The phones of religious believers are comprehensively monitored by the Chinese authorities, often resulting in arrests and long-term harassment.
Three years ago, Zhang Hong’en, a Catholic who lives in Linfen city, in central province of Shanxi, made a phone call to a nun from the same village, and asked her about the procedures for adopting an orphan. Only after the phone call was connected did he realize that the nun was currently doing business abroad. Zhang Hong’en hung up the phone immediately.
Unexpectedly, the next morning, two officers from the local police station stormed into the home of Zhang Hong’en, and questioned him about whom he had been contacting when calling abroad yesterday. After Zhang Hong’en answered truthfully, the officers still would not let him off the hook. After the phone call, Zhang Hong’en became a key surveillance target of the government. Even now, some days, often during holidays, the police come to Zhang’s home to question and harass him. Zhang Hong’en told our reporter, “I have endured the limit of such days!”
According to Zhang, whenever an important meeting is convened by the state (such as the Chinese Communist Party’s – CCP – 19th National Congress in October 2017 or the sessions of the National People’s Congress and the National Committee of the Chinese People’s Political Consultative Conference in March 2018), officers from the local police station always come to his home. They monitor his whereabouts, question him about the status of other Catholic believers whom he knows; and forcibly videotape him.
Another person who faces the same predicament as Zhang Hong’en is Lin Jianghua, a preacher at a government-controlled Protestant Three-Self church in Yantai city, in the eastern coastal province of Shandong. In late April 2018, Lin Jianghua got in touch with a Hong Kong pastor, and applied to go to Hong Kong to participate in religious activities. As a result, he was placed under surveillance by the local National Security Brigade. In early May, Lin Jianghua received a call from the local Religious Affairs Bureau, questioning him about his relationship with the Hong Kong pastor, as well as the reason they know each other. The Religious Affairs Bureau threatened him: “The domestic situation is not good now. Considering your identity, you cannot go abroad. Otherwise, the church’s fate will be uncertain. After you return, the government will even invite you to ‘drink tea’ (a euphemism for being summoned by the authorities to undergo questioning and coercion).” In the end, Lin Jianghua was ultimately forced to give up his Hong Kong travel plans.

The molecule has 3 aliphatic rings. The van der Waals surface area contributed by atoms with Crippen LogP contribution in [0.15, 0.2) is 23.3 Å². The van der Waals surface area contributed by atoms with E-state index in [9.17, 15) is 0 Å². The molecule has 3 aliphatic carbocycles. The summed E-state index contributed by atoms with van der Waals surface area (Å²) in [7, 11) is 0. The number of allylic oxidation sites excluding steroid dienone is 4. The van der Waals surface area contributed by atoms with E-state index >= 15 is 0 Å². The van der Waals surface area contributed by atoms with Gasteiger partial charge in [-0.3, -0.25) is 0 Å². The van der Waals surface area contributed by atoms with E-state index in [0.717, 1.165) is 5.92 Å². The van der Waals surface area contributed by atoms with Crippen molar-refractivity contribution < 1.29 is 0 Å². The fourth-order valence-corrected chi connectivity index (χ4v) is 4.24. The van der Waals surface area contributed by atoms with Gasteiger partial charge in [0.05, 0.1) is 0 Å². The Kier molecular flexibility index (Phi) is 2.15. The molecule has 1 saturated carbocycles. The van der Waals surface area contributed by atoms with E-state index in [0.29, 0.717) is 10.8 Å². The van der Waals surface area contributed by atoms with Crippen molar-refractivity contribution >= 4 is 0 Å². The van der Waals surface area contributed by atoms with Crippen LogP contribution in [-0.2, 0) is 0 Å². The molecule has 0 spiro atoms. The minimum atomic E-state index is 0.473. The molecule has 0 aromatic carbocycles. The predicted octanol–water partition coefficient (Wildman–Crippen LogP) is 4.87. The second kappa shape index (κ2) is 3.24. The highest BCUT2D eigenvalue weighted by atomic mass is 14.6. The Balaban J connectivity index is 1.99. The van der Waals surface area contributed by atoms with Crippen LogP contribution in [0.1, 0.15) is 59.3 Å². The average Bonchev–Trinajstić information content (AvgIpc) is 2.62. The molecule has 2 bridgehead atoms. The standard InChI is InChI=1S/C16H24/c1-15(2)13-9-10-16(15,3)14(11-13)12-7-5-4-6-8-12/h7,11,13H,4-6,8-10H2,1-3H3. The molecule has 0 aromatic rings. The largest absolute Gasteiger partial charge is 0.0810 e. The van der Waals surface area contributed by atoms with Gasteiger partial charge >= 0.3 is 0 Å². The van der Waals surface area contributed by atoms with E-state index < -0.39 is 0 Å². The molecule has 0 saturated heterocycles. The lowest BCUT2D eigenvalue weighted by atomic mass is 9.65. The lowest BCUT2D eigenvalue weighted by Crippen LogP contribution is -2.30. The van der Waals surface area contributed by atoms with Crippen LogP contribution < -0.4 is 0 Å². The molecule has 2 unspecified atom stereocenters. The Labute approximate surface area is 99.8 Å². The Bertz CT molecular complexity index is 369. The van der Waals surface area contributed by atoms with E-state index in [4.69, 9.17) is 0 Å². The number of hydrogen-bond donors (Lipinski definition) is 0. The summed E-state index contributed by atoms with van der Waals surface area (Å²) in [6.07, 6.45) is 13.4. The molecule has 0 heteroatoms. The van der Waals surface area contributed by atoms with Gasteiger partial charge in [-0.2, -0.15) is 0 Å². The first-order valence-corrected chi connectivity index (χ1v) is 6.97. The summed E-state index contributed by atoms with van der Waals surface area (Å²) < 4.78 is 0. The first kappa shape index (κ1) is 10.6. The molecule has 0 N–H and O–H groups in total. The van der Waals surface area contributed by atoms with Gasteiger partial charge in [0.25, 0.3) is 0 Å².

It is understood that in order to avoid being arrested due to telephone surveillance, some house church Christians often use code words on the phone. Indeed, they do not even dare to use the phone to contact other church members, so as not to implicate each other. Even so, it is possible that they are still monitored and arrested by the CCP. In September this year, when Zhang Mei, a member of The Church of Almighty God, was arrested by the CCP in Hangzhou city, in the eastern and coastal province of Zhejiang, the police explicitly told her that she was only caught because the police had monitored the contents of her calls. The police said: “Do you think we can’t understand when you call and use code words?”
One Christian who is studying at a theological college in Harbin city, in the northeastern province of Heilongjiang, told the reporter that this situation—where the CCP monitors phones in order to arrest Christians—has never ceased. However, this year is even more severe. At theological seminaries, teachers directly warn their students not to randomly post messages in their “Moments” (similar to Facebook’s Newsfeed), because their phones and computers are all monitored by the authorities. As soon as any political content is involved, it is likely to invite trouble. In WeChat Moments, one can only say things like “May God bless China.” Teachers also warn students to beware of everyone around them, because any of them could be a CCP spy, and no one knows who might have been bribed with money and exploited by the CCP.
Reported by Feng Gang
(All the names in this article here are pseudonyms.)